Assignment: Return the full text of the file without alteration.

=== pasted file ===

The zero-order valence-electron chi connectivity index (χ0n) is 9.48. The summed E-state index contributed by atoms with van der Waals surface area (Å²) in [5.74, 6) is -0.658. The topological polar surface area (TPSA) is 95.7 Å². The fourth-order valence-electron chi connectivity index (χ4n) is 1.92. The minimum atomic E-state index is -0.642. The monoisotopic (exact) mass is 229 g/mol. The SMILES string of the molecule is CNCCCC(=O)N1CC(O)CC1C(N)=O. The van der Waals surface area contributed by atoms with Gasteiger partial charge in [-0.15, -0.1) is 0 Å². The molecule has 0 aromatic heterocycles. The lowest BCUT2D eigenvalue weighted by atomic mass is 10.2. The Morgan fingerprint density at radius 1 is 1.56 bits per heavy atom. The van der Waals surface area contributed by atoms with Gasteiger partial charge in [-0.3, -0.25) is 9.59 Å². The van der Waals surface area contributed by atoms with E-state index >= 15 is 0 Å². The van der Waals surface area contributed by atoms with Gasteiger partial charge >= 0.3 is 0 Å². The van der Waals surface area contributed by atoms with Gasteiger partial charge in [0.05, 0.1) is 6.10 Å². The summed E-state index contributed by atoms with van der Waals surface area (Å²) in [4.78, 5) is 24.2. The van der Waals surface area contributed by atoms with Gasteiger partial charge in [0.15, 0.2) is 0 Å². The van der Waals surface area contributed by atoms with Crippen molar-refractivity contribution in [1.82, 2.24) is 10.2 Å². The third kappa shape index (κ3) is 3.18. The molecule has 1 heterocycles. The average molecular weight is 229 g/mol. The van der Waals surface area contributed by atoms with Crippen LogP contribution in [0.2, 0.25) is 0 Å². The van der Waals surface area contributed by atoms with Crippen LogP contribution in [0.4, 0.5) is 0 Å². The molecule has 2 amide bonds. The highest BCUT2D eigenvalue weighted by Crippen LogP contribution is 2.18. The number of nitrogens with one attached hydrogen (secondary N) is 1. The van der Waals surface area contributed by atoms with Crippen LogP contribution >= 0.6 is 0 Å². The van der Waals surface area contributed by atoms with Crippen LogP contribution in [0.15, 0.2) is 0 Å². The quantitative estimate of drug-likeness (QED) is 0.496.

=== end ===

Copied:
The zero-order valence-electron chi connectivity index (χ0n) is 9.48. The summed E-state index contributed by atoms with van der Waals surface area (Å²) in [5.74, 6) is -0.658. The topological polar surface area (TPSA) is 95.7 Å². The fourth-order valence-electron chi connectivity index (χ4n) is 1.92. The minimum atomic E-state index is -0.642. The monoisotopic (exact) mass is 229 g/mol. The SMILES string of the molecule is CNCCCC(=O)N1CC(O)CC1C(N)=O. The van der Waals surface area contributed by atoms with Gasteiger partial charge in [-0.15, -0.1) is 0 Å². The molecule has 0 aromatic heterocycles. The lowest BCUT2D eigenvalue weighted by atomic mass is 10.2. The Morgan fingerprint density at radius 1 is 1.56 bits per heavy atom. The van der Waals surface area contributed by atoms with Gasteiger partial charge in [-0.3, -0.25) is 9.59 Å². The van der Waals surface area contributed by atoms with E-state index >= 15 is 0 Å². The van der Waals surface area contributed by atoms with Gasteiger partial charge >= 0.3 is 0 Å². The van der Waals surface area contributed by atoms with Gasteiger partial charge in [0.05, 0.1) is 6.10 Å². The summed E-state index contributed by atoms with van der Waals surface area (Å²) in [4.78, 5) is 24.2. The van der Waals surface area contributed by atoms with Gasteiger partial charge in [0.15, 0.2) is 0 Å². The van der Waals surface area contributed by atoms with Crippen molar-refractivity contribution in [1.82, 2.24) is 10.2 Å². The third kappa shape index (κ3) is 3.18. The molecule has 1 heterocycles. The average molecular weight is 229 g/mol. The van der Waals surface area contributed by atoms with Crippen LogP contribution in [0.2, 0.25) is 0 Å². The van der Waals surface area contributed by atoms with Crippen LogP contribution in [0.4, 0.5) is 0 Å². The molecule has 2 amide bonds. The highest BCUT2D eigenvalue weighted by Crippen LogP contribution is 2.18. The number of nitrogens with one attached hydrogen (secondary N) is 1. The van der Waals surface area contributed by atoms with Crippen LogP contribution >= 0.6 is 0 Å². The van der Waals surface area contributed by atoms with Crippen LogP contribution in [0.15, 0.2) is 0 Å². The quantitative estimate of drug-likeness (QED) is 0.496.